# Center of Mass problem

• Dec 1st 2008, 11:50 AM
Center of Mass problem
Let $\displaystyle y=9-x^2, y=0, x=0$

Find a number h such that y=h would cut the region into two equal areas.

Now, I found out that the center of mass is (1,3.6), but how do I find the line? Do I just find the line that cut across (0,0) and (1,3.6)? The problem is the hint says that I need to integrate the area with respect to y, but I don't know how that is going to help.

Thanks!
• Dec 1st 2008, 01:06 PM
vincisonfire
What you really seach for is the mean of y.
The definition of the mean is
$\displaystyle \frac{\int yf(y)dy}{\int f(y)dy}$*
In your case $\displaystyle h = \frac{\int_0^9 y\sqrt{9-y}dy}{\int_0^9 \sqrt{9-y}dy}=\frac{324}{5}\frac{1}{18}=\frac{18}{5}$
You must do the top part using part integration.
$\displaystyle \int y\sqrt{9-y}dy = -\frac{12}{5}(9-y)^{3/2}-\frac{2}{5}y(9-y)^{3/2}$
• Dec 2nd 2008, 04:47 AM
CaptainBlack
Quote:

Let $\displaystyle y=9-x^2, y=0, x=0$

Find a number h such that y=h would cut the region into two equal areas.

Now, I found out that the center of mass is (1,3.6), but how do I find the line? Do I just find the line that cut across (0,0) and (1,3.6)? The problem is the hint says that I need to integrate the area with respect to y, but I don't know how that is going to help.

Thanks!

The area between $\displaystyle y=0$ and $\displaystyle y=h \le 9$ is:

$\displaystyle A(h)=\int_{y=0}^h \sqrt{9-y}\ dy=\frac{2}{3}[(9-h)^{3/2}-27]$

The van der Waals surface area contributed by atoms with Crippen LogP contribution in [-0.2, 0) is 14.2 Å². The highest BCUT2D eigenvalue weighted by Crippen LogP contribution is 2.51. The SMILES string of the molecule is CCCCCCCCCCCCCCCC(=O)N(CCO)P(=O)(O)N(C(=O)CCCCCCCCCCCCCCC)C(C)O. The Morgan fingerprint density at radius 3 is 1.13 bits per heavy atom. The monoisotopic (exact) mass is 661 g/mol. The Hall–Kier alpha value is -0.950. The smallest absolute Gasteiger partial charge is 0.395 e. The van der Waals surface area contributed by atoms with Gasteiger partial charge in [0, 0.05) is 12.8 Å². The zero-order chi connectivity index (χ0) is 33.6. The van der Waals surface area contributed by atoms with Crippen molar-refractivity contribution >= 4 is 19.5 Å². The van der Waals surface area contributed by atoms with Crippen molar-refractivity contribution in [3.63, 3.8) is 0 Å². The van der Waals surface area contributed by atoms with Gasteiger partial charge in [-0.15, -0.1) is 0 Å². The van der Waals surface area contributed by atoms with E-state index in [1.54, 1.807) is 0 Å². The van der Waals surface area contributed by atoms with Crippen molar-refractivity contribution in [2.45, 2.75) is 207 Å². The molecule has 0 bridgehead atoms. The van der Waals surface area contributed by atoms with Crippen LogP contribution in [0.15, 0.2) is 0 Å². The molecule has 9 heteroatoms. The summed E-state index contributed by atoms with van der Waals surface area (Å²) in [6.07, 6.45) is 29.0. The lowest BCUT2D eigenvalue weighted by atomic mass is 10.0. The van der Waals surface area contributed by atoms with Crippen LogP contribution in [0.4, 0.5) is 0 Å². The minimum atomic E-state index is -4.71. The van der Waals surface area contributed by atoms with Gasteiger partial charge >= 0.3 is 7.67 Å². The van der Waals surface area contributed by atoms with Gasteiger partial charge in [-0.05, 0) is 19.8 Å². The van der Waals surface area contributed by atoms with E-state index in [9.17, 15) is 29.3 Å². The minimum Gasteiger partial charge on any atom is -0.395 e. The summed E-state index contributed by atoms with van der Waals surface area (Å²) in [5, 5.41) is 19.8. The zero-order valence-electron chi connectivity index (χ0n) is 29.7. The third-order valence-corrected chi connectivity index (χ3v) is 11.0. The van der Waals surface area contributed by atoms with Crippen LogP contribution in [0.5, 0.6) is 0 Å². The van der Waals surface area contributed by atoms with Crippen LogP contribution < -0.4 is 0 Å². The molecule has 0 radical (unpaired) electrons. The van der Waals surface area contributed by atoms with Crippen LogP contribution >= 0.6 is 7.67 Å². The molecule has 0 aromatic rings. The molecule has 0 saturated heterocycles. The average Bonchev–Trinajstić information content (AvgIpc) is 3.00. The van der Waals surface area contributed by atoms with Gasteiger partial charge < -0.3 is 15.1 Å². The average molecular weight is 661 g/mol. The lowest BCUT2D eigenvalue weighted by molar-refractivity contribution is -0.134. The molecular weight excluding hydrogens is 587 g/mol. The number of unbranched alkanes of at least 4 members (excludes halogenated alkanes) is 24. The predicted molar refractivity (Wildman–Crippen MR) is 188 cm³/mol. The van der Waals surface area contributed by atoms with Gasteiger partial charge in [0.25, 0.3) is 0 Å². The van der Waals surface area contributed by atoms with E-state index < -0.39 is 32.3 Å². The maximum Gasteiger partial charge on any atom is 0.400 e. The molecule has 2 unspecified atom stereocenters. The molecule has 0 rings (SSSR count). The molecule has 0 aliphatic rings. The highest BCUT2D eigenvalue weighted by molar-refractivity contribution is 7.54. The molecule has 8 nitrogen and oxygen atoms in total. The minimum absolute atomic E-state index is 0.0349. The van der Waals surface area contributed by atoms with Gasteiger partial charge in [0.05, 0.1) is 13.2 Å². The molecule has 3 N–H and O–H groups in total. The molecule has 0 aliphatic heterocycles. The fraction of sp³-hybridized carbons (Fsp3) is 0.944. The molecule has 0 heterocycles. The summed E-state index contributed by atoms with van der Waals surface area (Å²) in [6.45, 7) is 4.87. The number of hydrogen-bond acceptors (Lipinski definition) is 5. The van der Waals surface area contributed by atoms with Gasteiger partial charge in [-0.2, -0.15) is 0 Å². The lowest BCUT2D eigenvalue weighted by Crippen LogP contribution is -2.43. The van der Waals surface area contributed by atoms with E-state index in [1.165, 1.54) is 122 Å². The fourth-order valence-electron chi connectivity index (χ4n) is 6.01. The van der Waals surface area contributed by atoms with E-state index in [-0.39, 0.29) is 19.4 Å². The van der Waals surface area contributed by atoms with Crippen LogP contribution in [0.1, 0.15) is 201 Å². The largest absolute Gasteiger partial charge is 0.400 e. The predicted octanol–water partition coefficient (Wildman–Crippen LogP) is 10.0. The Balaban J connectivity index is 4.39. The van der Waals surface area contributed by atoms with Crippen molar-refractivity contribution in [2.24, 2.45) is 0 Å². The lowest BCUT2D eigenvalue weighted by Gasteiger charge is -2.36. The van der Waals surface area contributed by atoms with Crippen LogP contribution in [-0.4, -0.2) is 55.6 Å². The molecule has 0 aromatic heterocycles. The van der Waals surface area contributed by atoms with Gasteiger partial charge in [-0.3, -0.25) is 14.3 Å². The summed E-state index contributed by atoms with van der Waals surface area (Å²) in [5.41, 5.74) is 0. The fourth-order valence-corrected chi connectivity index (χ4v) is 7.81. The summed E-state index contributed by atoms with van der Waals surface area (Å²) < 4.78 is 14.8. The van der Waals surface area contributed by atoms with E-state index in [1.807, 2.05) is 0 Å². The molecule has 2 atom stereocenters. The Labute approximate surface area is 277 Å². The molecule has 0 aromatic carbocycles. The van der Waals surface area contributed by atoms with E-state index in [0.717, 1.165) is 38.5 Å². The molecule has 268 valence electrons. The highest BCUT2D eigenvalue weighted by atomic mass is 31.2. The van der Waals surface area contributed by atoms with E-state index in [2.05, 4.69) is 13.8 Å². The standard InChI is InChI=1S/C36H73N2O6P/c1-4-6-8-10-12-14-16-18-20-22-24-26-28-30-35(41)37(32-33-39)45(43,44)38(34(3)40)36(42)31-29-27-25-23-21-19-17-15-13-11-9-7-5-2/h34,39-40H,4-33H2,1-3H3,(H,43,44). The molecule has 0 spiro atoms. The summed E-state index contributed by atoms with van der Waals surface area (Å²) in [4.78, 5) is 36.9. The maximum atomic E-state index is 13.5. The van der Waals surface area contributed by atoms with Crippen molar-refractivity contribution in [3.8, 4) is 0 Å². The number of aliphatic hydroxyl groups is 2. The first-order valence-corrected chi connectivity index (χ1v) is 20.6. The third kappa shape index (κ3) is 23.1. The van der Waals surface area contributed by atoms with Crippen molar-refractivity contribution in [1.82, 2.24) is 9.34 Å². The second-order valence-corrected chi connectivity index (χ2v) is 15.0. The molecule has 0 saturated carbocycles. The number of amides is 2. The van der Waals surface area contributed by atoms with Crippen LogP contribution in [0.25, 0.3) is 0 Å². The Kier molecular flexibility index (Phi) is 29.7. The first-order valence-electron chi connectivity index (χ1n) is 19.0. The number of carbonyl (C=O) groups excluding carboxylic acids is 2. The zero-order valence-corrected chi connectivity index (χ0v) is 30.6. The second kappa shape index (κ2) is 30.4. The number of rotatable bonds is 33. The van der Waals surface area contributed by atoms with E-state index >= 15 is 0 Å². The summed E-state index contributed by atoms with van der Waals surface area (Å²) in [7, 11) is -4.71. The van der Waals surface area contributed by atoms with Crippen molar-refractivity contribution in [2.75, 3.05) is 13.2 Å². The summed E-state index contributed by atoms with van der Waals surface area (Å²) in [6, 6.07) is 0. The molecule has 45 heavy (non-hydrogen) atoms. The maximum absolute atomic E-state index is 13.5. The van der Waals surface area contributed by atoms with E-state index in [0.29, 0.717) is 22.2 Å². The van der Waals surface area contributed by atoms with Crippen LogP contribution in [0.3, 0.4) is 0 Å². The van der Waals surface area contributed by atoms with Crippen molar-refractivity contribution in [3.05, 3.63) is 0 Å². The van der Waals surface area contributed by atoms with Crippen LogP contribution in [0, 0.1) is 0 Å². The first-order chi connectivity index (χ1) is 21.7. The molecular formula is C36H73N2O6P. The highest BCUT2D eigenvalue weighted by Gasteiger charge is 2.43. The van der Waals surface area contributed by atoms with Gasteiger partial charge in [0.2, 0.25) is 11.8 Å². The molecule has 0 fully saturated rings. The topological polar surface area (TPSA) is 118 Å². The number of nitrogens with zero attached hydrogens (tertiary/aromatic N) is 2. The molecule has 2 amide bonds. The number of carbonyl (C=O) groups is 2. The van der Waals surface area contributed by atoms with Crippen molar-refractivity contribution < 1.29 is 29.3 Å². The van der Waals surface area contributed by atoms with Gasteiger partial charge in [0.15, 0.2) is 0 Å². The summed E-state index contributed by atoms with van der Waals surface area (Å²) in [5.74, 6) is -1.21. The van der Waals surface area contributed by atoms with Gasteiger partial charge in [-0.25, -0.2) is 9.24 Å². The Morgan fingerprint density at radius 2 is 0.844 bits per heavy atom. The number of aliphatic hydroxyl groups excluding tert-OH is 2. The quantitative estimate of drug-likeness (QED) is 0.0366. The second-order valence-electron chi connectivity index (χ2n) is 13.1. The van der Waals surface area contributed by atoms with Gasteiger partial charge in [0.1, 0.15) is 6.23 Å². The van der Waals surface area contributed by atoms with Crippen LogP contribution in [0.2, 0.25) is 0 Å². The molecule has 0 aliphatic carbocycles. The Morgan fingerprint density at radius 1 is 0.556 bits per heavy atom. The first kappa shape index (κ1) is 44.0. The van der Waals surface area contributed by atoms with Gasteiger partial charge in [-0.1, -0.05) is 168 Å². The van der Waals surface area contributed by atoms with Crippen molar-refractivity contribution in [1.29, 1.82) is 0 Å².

So the total area is $\displaystyle A(9)=18$ , so we look for $\displaystyle h$ such that $\displaystyle A(h)=9$

CB
• Dec 2nd 2008, 04:52 AM
CaptainBlack
Quote:

Originally Posted by vincisonfire
What you really seach for is the mean of y.
The definition of the mean is
$\displaystyle \frac{\int yf(y)dy}{\int f(y)dy}$*
In your case $\displaystyle h = \frac{\int_0^9 y\sqrt{9-y}dy}{\int_0^9 \sqrt{9-y}dy}=\frac{324}{5}\frac{1}{18}=\frac{18}{5}$
You must do the top part using part integration.
$\displaystyle \int y\sqrt{9-y}dy = -\frac{12}{5}(9-y)^{3/2}-\frac{2}{5}y(9-y)^{3/2}$

For this to be correct would require that median = mean (that is we seek the median not the mean and these are not in generaly equal)

CB
• Dec 2nd 2008, 04:59 AM
Jameson
I used to do these problems by simply finding the bounds of the area of integration - in this case you need to know the y min and max values of the region. Then you just say $\displaystyle \int_{a}^{h} f(x)dx = \int_{h}^{b} f(x)dx$, where a and b are your min and max.

This is essentially the same thing that CB suggested, but to me it is easier this way.